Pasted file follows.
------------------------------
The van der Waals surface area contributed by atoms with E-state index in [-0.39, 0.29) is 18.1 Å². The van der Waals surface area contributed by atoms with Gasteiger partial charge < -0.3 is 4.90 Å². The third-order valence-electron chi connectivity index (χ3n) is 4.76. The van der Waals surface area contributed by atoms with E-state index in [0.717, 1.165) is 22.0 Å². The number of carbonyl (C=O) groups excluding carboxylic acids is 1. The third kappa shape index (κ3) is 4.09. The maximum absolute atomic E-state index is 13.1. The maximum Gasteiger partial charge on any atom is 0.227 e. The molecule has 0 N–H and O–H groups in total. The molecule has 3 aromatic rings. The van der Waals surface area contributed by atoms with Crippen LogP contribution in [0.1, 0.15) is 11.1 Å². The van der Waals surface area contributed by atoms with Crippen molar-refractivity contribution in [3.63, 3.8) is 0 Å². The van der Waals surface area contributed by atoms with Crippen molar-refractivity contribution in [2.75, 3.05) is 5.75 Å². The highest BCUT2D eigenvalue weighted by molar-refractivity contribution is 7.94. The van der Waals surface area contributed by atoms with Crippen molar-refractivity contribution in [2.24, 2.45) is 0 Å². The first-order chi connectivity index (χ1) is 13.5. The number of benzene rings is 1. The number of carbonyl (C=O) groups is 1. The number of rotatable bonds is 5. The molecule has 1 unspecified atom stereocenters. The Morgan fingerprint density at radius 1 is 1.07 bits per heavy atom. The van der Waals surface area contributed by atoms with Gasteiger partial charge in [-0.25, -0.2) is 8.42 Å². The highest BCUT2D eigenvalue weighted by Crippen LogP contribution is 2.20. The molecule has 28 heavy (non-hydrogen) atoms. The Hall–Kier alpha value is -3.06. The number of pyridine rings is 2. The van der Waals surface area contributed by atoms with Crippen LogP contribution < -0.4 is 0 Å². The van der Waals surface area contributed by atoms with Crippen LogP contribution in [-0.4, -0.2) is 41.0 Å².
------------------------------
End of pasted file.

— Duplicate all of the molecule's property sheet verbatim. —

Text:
The van der Waals surface area contributed by atoms with E-state index in [-0.39, 0.29) is 18.1 Å². The van der Waals surface area contributed by atoms with Gasteiger partial charge < -0.3 is 4.90 Å². The third-order valence-electron chi connectivity index (χ3n) is 4.76. The van der Waals surface area contributed by atoms with E-state index in [0.717, 1.165) is 22.0 Å². The number of carbonyl (C=O) groups excluding carboxylic acids is 1. The third kappa shape index (κ3) is 4.09. The maximum absolute atomic E-state index is 13.1. The maximum Gasteiger partial charge on any atom is 0.227 e. The molecule has 0 N–H and O–H groups in total. The molecule has 3 aromatic rings. The van der Waals surface area contributed by atoms with Crippen LogP contribution in [0.1, 0.15) is 11.1 Å². The van der Waals surface area contributed by atoms with Crippen molar-refractivity contribution in [3.63, 3.8) is 0 Å². The van der Waals surface area contributed by atoms with Crippen molar-refractivity contribution in [2.75, 3.05) is 5.75 Å². The highest BCUT2D eigenvalue weighted by molar-refractivity contribution is 7.94. The van der Waals surface area contributed by atoms with Crippen molar-refractivity contribution in [2.24, 2.45) is 0 Å². The first-order chi connectivity index (χ1) is 13.5. The number of benzene rings is 1. The number of carbonyl (C=O) groups is 1. The number of rotatable bonds is 5. The molecule has 1 unspecified atom stereocenters. The Morgan fingerprint density at radius 1 is 1.07 bits per heavy atom. The van der Waals surface area contributed by atoms with Gasteiger partial charge in [-0.25, -0.2) is 8.42 Å². The highest BCUT2D eigenvalue weighted by Crippen LogP contribution is 2.20. The molecule has 28 heavy (non-hydrogen) atoms. The Hall–Kier alpha value is -3.06. The number of pyridine rings is 2. The van der Waals surface area contributed by atoms with Crippen LogP contribution < -0.4 is 0 Å². The van der Waals surface area contributed by atoms with Crippen LogP contribution in [-0.4, -0.2) is 41.0 Å².